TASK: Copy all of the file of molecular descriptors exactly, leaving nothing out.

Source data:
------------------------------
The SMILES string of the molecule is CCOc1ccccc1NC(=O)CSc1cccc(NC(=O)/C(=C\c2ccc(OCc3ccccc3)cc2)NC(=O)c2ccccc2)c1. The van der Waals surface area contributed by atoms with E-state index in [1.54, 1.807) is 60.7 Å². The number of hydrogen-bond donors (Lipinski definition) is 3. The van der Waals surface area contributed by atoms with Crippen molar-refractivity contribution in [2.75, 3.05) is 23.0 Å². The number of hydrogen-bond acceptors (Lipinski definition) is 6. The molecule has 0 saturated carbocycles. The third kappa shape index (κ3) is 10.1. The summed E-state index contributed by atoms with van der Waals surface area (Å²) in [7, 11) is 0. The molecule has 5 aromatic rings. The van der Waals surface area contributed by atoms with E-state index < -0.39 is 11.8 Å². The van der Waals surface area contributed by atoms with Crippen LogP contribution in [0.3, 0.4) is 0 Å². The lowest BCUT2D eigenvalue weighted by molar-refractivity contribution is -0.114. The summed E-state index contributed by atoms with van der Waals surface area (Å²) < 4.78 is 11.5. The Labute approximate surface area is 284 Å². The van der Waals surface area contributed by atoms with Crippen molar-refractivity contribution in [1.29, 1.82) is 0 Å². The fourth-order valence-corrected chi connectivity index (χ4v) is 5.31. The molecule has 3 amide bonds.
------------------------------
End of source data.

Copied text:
The SMILES string of the molecule is CCOc1ccccc1NC(=O)CSc1cccc(NC(=O)/C(=C\c2ccc(OCc3ccccc3)cc2)NC(=O)c2ccccc2)c1. The van der Waals surface area contributed by atoms with E-state index in [1.54, 1.807) is 60.7 Å². The number of hydrogen-bond donors (Lipinski definition) is 3. The van der Waals surface area contributed by atoms with Crippen molar-refractivity contribution in [2.75, 3.05) is 23.0 Å². The number of hydrogen-bond acceptors (Lipinski definition) is 6. The molecule has 0 saturated carbocycles. The third kappa shape index (κ3) is 10.1. The summed E-state index contributed by atoms with van der Waals surface area (Å²) in [7, 11) is 0. The molecule has 5 aromatic rings. The van der Waals surface area contributed by atoms with E-state index < -0.39 is 11.8 Å². The van der Waals surface area contributed by atoms with Crippen LogP contribution in [0.3, 0.4) is 0 Å². The lowest BCUT2D eigenvalue weighted by molar-refractivity contribution is -0.114. The summed E-state index contributed by atoms with van der Waals surface area (Å²) < 4.78 is 11.5. The Labute approximate surface area is 284 Å². The van der Waals surface area contributed by atoms with Crippen molar-refractivity contribution in [1.29, 1.82) is 0 Å². The fourth-order valence-corrected chi connectivity index (χ4v) is 5.31. The molecule has 3 amide bonds.